Prune juice is good for constipated babies
  1. Changing the formula: Consider switching to another type or brand of formula if you suspect it to be a cause of constipation. Consult a pediatrician before changing the formula to ensure your baby gets the right formula milk for nourishment.
  1. Switching to high-fiber food: If your baby is on solids, provide high-fiber cereals, such as those made with whole wheat, barley, and oats. Other sources of fiber include vegetables, such as beans and broccoli, and fruits, such as apples and berries. Provide vegetables and fruits in steamed and mashed form so that the baby may get adequate fiber. Older babies may be served whole-grain porridges with finely chopped high-fiber fruits on top.
  2. Laxatives: They are constipation medications, available in oral (liquid and tablets) and rectal (suppository and enema) forms. The four main types of laxatives used to treat constipation include stool softeners, osmotic laxatives, lubricant laxatives, and stimulant laxatives. However, it is essential to note that many of these laxatives, especially stimulant laxatives, are not recommended for babies and young children. You should only use them after consulting a doctor (10) (11).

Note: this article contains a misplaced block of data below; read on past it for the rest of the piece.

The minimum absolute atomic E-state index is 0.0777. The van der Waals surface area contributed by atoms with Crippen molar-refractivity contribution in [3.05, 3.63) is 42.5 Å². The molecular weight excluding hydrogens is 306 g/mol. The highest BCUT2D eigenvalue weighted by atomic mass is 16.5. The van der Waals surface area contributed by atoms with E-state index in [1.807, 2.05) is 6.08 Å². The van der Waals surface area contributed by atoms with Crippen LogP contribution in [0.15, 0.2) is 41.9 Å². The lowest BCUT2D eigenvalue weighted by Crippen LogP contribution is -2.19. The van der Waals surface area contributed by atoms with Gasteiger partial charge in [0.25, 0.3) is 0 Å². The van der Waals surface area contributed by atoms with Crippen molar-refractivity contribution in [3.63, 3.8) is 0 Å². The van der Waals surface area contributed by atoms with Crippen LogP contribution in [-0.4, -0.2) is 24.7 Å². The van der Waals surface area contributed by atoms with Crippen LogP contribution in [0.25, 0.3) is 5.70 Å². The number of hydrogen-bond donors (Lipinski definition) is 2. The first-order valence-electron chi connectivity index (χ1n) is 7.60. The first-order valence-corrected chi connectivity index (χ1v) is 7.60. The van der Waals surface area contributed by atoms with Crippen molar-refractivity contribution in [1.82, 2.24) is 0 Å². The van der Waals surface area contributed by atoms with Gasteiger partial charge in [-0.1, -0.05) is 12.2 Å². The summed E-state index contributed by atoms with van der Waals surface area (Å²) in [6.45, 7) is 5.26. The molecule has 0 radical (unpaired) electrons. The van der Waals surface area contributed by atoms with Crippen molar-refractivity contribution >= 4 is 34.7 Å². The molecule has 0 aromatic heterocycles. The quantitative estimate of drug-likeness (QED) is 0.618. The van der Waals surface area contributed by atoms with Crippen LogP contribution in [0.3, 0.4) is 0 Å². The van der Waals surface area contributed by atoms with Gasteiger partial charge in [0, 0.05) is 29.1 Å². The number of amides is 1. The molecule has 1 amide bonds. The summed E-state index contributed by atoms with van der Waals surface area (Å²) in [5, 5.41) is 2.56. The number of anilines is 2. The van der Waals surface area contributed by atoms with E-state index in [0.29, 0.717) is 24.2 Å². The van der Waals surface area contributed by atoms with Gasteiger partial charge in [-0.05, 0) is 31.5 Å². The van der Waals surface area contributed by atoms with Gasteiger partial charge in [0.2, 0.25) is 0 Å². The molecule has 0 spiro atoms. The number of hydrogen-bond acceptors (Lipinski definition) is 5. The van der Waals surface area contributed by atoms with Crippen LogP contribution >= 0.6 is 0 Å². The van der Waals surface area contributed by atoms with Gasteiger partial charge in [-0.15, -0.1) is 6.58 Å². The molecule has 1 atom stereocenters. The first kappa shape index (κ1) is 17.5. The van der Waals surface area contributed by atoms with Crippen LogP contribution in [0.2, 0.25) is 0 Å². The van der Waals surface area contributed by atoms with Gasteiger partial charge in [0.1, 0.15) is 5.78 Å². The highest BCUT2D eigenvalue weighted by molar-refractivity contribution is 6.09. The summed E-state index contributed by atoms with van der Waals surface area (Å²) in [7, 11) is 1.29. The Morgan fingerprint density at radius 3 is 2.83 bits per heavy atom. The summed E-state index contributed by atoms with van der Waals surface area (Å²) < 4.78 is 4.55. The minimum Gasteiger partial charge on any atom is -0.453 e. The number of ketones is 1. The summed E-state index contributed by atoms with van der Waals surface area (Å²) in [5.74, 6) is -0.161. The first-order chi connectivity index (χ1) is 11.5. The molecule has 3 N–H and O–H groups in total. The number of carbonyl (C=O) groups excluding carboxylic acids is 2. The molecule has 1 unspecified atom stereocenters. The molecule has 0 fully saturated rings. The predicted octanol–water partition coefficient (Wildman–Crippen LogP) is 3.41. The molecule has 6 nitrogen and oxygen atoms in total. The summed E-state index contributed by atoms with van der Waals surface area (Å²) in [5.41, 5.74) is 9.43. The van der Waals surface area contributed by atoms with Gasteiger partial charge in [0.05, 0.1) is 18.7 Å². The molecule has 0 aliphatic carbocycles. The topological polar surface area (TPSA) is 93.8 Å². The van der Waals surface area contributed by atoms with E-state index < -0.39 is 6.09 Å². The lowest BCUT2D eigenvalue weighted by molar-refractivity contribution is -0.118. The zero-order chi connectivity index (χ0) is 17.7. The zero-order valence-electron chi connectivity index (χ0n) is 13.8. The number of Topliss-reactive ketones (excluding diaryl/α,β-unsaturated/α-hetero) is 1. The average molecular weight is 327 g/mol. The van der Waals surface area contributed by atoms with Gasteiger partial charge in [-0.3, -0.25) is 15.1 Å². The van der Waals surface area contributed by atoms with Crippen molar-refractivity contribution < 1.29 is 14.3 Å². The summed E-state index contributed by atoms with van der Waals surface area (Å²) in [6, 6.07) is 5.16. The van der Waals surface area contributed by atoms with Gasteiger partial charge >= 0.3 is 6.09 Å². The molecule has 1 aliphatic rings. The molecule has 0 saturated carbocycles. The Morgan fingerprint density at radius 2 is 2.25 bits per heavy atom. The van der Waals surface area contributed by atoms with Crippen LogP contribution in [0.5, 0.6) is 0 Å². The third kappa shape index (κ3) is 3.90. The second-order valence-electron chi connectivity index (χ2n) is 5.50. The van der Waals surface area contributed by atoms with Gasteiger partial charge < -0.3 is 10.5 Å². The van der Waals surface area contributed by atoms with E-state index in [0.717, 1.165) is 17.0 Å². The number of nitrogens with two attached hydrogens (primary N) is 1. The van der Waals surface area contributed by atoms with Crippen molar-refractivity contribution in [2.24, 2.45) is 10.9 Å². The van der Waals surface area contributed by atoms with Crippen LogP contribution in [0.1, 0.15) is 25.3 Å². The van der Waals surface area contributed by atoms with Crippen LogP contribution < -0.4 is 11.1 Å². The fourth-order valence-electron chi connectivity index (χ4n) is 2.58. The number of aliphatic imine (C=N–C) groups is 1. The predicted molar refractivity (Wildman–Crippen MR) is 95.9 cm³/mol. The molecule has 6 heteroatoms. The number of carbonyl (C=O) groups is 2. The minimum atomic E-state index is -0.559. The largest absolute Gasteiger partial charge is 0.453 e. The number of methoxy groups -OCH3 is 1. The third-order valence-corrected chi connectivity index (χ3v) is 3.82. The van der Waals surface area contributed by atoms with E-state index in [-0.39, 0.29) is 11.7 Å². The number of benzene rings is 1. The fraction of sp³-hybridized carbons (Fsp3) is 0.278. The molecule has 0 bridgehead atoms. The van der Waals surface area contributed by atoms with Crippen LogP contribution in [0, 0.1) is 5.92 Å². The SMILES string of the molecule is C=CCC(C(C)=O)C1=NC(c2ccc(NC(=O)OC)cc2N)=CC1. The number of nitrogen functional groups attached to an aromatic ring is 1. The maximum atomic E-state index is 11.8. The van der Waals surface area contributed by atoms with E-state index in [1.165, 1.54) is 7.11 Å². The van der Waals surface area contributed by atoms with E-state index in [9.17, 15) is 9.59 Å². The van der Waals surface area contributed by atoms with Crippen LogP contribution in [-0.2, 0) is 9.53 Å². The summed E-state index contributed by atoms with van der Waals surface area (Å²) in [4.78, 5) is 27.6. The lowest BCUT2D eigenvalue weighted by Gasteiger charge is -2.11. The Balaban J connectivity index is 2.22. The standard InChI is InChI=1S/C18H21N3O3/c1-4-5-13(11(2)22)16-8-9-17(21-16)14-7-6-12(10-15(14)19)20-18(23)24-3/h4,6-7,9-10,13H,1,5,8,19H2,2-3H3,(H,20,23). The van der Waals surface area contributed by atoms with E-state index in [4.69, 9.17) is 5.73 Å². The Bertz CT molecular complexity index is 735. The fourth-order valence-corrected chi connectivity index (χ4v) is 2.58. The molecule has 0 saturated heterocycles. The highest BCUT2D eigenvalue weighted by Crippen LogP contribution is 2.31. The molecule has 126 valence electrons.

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Do not administer laxatives, enemas, or stool softeners to a baby unless suggested by a doctor. Avoid giving herbal remedies without consulting the doctor. If the above tips do not work, the doctor may consider glycerin suppositories.

When To Call A Doctor?

Consult a doctor if a formula-fed baby has not pooped for more than three days or a breastfed baby has not pooped for more than seven days despite adequate feeding. You must also see a doctor if the baby’s constipation is accompanied by the following conditions (2).

  • Blood in the stools
  • Vomiting
  • Loss of appetite
  • Crying or pain while passing stool
  • Drowsiness
  • Colic or excessive fussiness
Call a doctor if the baby is excessively fuzzy

Constipation is a common occurrence in babies. If your baby is feeding well and not in any pain or discomfort, you need not worry. The bowel movements of infants may change as per their age and diet. However, do not hesitate to take your pediatrician’s opinion. See a doctor soon if constipation is accompanied by other potential indicators of underlying problems, such as blood in the stools, vomiting, and poor appetite.

Key Pointers

  • When your baby’s expression changes while passing stool, they release gas or have a bloated belly, know that they are suffering from constipation.
  • Weaning food, dehydration, and imbalanced formula could be a few common causes of constipation in babies.
  • Changing the formula, keeping the baby hydrated, and providing them with juices and high-fiber food can help treat constipation.

Having a newborn with constipation can be stressful. Learn what to do if your baby is constipated, including diet changes, home remedies, and when to call the doctor.

Article written by Baby Plumbing